Figure 2.
 
Pre- (left) and postsegmented (right) OCT images in patients with RPE65 (AF) and AIPL1 (G, H) mutations. Degrees of lamellar disorganization tended to worsen with increasing age. An OCT image of a 29-year-old patient (A, B) shows three segmented layers, whereas two layers (C, D) were detected in a 39-year-old patient. Only one layer (E, F) was identified in a 61-year-old patient. Similar findings were observed in a 22-year-old patient with AIPL1 mutations (G, H). The photoreceptor inner–outer segment juncture was not clearly identified in any of the patients.
Figure 2.
 
Pre- (left) and postsegmented (right) OCT images in patients with RPE65 (AF) and AIPL1 (G, H) mutations. Degrees of lamellar disorganization tended to worsen with increasing age. An OCT image of a 29-year-old patient (A, B) shows three segmented layers, whereas two layers (C, D) were detected in a 39-year-old patient. Only one layer (E, F) was identified in a 61-year-old patient. Similar findings were observed in a 22-year-old patient with AIPL1 mutations (G, H). The photoreceptor inner–outer segment juncture was not clearly identified in any of the patients.
Figure 3.
 
The relationship between age and average number of segmented layers in LCA patients with RPE65 mutations. The average number of segmented layers was calculated among values obtained from three observers and are demonstrated on a by-person basis. There was a trend for numbers of segmented layers to decrease with an increase in the patients' age.
Figure 3.
 
The relationship between age and average number of segmented layers in LCA patients with RPE65 mutations. The average number of segmented layers was calculated among values obtained from three observers and are demonstrated on a by-person basis. There was a trend for numbers of segmented layers to decrease with an increase in the patients' age.
Table 1.
 
Visual Acuity and Genetic Testing Results of Leber Congenital Amaurosis Patients
Table 1.
 
Visual Acuity and Genetic Testing Results of Leber Congenital Amaurosis Patients
Patient No./Age Gene Sequence Variations Better Eye VA
1/20 GUCY2D Ser981 delltcG homozygous LP
2/33 GUCY2D Leu954Pro & Ser981 del1tcG compound heterozygous LP
3/53 GUCY2D Thr312Met and Arg795Trp compound heterozygous 20/400
4/5 CEP290 IVS26+1655 A>G and Gln1654 del2cAA compound heterozygous LP
5/14 CEP290 IVS26+1655 A>G heterozygous 20/40
6/17 CEP290 IVS26+1655 A>G and Arg1926Stop compound heterozygous 20/60
7/31 CEP290 IVS26+1655 A>G heterozygous HM
8/32 CEP290 IVS34-3 del1gC heterozygous LP
9/35 CEP290 IVS26+1655 A>G homozygous HM
10/44 CEP290 IVS26+1655 A>G heterozygous 10/120
11/20 RPE65 Lys354 inslgtgA & Ala393Glu compound heterozygous 20/70
12/29 RPE65 Lys354 inslgtgA & Ala393Glu compound heterozygous 10/600
13/31 RPE65 Gly40Ser & His182Tyr compound heterozygous 5/350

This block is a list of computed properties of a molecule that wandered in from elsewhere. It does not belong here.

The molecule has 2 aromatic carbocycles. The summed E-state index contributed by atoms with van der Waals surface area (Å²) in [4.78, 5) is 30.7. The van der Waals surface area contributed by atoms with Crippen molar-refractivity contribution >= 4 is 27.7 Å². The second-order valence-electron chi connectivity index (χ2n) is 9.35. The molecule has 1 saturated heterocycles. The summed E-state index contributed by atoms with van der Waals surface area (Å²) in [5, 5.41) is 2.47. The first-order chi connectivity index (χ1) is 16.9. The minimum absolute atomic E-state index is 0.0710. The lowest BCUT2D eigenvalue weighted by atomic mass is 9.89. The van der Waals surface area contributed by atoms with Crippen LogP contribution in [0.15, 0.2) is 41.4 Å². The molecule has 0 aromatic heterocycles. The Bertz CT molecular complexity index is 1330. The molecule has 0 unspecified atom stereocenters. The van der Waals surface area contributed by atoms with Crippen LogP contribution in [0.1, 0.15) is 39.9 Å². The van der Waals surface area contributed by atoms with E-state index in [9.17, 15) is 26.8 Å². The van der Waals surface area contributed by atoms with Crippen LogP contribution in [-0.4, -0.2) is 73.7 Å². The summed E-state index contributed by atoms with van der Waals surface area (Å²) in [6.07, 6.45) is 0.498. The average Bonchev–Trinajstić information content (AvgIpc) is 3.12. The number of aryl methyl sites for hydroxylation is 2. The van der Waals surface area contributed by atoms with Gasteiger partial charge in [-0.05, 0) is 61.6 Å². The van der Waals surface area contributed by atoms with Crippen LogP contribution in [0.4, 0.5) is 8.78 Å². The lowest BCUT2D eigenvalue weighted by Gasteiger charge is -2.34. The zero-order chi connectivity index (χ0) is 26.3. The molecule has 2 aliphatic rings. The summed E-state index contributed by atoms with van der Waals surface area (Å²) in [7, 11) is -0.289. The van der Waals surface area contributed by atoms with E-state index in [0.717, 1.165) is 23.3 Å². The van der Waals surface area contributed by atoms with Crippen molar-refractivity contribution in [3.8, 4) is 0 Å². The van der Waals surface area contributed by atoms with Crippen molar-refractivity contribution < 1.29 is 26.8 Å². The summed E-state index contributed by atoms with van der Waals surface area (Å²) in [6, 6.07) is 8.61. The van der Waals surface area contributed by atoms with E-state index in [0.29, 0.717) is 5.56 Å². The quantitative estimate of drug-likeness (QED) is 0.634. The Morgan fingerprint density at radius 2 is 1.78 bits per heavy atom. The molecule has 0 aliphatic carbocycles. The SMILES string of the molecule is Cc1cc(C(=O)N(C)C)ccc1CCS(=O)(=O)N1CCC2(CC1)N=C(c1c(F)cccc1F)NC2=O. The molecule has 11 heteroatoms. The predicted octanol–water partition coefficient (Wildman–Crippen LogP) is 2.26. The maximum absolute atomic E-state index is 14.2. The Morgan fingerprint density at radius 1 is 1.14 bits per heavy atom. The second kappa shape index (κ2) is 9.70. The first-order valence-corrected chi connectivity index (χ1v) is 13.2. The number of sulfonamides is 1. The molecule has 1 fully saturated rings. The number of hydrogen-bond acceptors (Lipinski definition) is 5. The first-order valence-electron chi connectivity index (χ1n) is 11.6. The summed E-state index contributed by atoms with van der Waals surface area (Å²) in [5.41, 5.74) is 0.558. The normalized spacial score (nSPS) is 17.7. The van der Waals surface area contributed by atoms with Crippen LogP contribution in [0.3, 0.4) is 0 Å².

14/39 RPE65 Gly40Ser & His182Tyr compound heterozygous* 5/300
15/49 RPE65 Tyr239Asp heterozygous HM
16/49 RPE65 IVS1-5 G>A homozygous NLP
17/50 RPE65 Asn321(lbp ins) & Arg124Stop compound heterozygous† HM
18/53 RPE65 IVS1-5 G>A homozygous LP
19/61 RPE65 Gly46 del1tgtG & Glu102Stop compound heterozygous LP
20/71 RPE65 Arg124Stop heterozygous 2/600
21/22 AIPL1 Trp278Stop exon 6 homozygous LP
Table 2.
 
Phenotype-Genotype Associations among Leber Congenital Amaurosis Patients with GUCY2D, CEP290 and RPE65 Mutations
Table 2.
 
Phenotype-Genotype Associations among Leber Congenital Amaurosis Patients with GUCY2D, CEP290 and RPE65 Mutations
Phenotypes GUCY2D (n = 3; Age Range, 20–53 y) CEP290 (n = 7; Age Range, 5–44 y) RPE65 (n = 10; Age Range, 20–71 y)
General eye examination
    Median VA in the better seeing eye LP HM CF
    Refraction Hyperopia Hyperopia (83%) Myopia (70%),
Hyperopia (30%)
    Cataract Variable None PSC (89%)*
Fundus examination
    Optic disc pallor 33% 57% (optic disc drusen 29%) 80%
    Vascular attenuation 100% 100% 100%
    Macula Normal-appearing Reduced foveal reflex; bull's eye maculopathy Early: bull's eye maculopathy Late: geographic atrophic lesions
    Periphery Absent to mild granular pigmentary changes Peripheral pigment clumping; granular hypopigmentary changes Diffuse hypopigmentary changes and pigment clumping
SD-OCT findings
    Numbers of layers† 6 3 1–3
    PSJ visibility Yes No No
    Cystic changes No May be present (43%) No
Characteristics Retained lamellar structures Preservation of ONL at the fovea with distorted inner retina Disorganized lamellar structures
Age-related changes Relatively minimal Thinning of central ONL Progressive disorganization of lamellar structures
Table 3.
 
Mean Total Retinal Thickness in the Central Macular and Perifoveal Areas of LCA Patients with Different Genotypes, Compared with That of Controls
Table 3.
 
Mean Total Retinal Thickness in the Central Macular and Perifoveal Areas of LCA Patients with Different Genotypes, Compared with That of Controls
Gene Mutation The Central Macular Area P vs. Controls Perifoveal Area P vs. Controls
GUCY2D (n =3) 203 ± 24 0.309 267 ± 5 0.008*
CEP290 (n = 7) 229 ± 57 0.832 257 ± 34 0.022*
RPE65 (n = 10) 147 ± 23 <0.0001* 224 ± 31 <0.0001*
Controls (n = 8) 224 ± 30 290 ± 11